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A little bit Belgian

Six Argentines about their roots

Families - Exhibition

This autumn the Red Star Line Museum tells a story about roots, recollections and Belgian migration to Argentina based on the individual stories of six Argentinians. What do they still know about their family history? How do they keep the memories of Belgium, of themselves or of their ancestors alive?

Migration stories from the pre-eminent South American migration country

The Red Star Line Museum is known for the stories about the two million passengers who crossed the ocean from Antwerp to North America on steamships. 

The museum tells a less familiar migration story with the history of Belgian migrants in Argentina from 1880 to 1950. But it is a universal migrant story: what do they know about their family history? And more importantly, what do they do to keep old recollections alive? This ranges from establishing a museum about Belgium, preparing a traditional Flemish stew to actively looking for their Flemish roots.

Different ways of dealing with roots

You meet six Argentinians who treasure their Belgian descent and cherish their family's migration story. They relate, each in their own way, what they received from the generations who preceded them. 

Jorgelina Hazebrouck's great-grandparents came from Ghent. They raised their children like real Argentinians and resolutely severed their ties with Belgium. Yet Jorgelina’s father delved into the family's past because he was very proud of his Belgian roots. In his eyes, a Belgian was a good, honest and decent person. Jorgelina grew up in a house filled with Belgian flags, postcards and photos. That fascination was temporarily tempered when Jorgelina’s father dug deeper into the family history and discovered why his grandparents left Belgium…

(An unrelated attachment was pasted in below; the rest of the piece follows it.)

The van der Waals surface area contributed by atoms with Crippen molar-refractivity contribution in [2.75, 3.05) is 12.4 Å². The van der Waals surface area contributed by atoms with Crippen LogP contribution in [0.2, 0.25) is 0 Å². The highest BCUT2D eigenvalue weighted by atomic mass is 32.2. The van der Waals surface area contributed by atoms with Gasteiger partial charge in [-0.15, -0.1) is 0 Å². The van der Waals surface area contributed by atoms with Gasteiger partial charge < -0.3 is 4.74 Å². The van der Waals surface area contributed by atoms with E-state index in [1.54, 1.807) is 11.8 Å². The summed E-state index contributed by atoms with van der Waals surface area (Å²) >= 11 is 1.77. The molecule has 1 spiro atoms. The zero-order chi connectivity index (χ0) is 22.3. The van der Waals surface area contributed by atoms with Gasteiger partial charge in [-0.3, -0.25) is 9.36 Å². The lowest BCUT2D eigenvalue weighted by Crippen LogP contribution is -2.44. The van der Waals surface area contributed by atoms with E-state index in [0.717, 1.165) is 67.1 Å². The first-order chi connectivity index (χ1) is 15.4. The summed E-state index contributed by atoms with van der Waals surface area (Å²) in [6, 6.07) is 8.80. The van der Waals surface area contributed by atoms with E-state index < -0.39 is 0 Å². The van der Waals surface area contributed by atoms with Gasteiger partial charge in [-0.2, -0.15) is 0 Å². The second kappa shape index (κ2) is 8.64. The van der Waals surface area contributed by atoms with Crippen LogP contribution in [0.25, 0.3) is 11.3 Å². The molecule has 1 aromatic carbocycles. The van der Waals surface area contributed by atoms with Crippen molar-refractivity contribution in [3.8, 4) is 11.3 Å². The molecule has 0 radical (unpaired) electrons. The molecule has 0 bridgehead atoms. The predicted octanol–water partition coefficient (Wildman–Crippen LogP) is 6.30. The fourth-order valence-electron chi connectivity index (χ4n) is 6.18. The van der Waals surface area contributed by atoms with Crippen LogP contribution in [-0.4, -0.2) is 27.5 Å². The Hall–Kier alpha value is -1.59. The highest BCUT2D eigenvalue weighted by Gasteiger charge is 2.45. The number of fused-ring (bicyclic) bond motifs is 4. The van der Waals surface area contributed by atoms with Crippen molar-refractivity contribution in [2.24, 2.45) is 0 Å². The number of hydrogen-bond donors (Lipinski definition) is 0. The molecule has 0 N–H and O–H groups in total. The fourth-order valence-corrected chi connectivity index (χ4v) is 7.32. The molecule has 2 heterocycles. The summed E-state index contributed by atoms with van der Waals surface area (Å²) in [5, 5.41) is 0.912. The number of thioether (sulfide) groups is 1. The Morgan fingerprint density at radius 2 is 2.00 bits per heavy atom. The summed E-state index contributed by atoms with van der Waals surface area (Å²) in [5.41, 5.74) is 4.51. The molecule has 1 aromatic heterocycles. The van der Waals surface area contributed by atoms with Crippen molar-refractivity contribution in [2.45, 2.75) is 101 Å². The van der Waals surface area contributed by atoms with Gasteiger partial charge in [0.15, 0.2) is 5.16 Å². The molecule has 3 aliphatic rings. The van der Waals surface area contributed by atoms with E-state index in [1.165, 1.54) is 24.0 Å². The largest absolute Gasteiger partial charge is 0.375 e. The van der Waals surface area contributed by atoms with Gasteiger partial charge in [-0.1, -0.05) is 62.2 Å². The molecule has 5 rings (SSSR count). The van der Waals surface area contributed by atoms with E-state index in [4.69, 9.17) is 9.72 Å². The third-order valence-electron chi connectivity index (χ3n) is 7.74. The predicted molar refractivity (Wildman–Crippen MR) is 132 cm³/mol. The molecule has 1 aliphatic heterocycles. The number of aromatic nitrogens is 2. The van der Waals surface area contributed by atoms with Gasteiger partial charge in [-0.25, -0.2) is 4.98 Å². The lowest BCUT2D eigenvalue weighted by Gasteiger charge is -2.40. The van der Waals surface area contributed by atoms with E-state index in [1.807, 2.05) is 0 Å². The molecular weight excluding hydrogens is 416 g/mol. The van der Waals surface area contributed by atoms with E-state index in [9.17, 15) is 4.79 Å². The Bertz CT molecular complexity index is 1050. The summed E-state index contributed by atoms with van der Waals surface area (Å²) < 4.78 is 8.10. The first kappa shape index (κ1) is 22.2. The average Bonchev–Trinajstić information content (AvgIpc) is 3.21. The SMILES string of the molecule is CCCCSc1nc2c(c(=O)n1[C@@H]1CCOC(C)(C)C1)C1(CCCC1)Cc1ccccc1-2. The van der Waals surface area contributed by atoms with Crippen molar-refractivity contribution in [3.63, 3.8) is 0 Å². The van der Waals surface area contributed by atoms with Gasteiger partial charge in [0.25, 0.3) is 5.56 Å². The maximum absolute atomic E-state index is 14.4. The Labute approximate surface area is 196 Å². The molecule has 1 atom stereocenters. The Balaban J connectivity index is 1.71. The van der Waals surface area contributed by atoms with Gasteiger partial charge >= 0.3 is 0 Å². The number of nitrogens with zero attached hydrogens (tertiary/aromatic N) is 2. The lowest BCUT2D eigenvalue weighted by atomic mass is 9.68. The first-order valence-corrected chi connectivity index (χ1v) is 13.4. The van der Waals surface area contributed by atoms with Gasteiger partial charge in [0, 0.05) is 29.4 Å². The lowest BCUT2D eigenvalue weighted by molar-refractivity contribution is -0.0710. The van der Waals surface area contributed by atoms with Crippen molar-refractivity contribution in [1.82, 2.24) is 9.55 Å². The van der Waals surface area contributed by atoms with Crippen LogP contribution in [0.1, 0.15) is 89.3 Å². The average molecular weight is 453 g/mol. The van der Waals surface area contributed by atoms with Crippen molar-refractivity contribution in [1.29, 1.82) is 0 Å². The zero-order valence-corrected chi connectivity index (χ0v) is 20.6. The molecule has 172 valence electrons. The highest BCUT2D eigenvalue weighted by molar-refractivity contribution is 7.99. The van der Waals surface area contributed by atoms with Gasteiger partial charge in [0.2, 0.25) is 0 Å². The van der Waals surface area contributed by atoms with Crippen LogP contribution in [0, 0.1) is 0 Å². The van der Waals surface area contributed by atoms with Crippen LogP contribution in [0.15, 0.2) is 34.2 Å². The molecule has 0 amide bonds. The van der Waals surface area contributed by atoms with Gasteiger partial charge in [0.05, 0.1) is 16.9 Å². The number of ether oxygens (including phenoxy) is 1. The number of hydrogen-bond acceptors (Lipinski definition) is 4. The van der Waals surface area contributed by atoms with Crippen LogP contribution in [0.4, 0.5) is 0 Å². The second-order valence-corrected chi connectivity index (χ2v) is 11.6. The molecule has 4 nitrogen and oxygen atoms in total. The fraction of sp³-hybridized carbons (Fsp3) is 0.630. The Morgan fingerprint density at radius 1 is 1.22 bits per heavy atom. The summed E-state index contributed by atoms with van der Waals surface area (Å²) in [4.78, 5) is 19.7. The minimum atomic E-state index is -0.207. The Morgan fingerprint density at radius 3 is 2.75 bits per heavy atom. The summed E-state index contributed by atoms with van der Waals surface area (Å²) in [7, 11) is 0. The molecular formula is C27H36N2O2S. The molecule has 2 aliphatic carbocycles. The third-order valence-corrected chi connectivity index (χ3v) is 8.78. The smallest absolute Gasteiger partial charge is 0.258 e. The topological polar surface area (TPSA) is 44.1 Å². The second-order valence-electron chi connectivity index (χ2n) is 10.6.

Photo: Belgian-French fair in Rosario, Argentina, 1914. Hazebrouck family archives

A more recent story is that of Meis Bockaert. Her family moved to Argentina after the Second World War, when Meis was 13. She had a perfect life in her parents' bookshop in Argentina. The family assimilated but remained in contact with family members in Belgium.  In the 1960s her parents and brother returned, only Meis remained behind in her Argentinian bookshop. Due to turbulent times in Argentina, she had to return to Belgium when she was 40 years old. Unexpectedly, she had to build a new life. Her Argentina would never be the same. 

Photo: The Bockaert family on the way to Argentina. Bockaert family archives

Personal glimpse into Belgian-Argentinian history

The exhibition ‘A Little Bit Belgian. Six Argentinians about their roots’ offers a personal glimpse into a piece of Belgian-Argentinian history and the impact of that wave of migration on the identity of different generations. While looking for answers, you travel with headphones through a landscape of film, photos and gripping stories.


Free exhibition in De Loods of the Red Star Line Museum
From 5 October 2017 through 15 April 2018


Photo above: Belgians in Tucuman, 1960s. Magda Versele family archives

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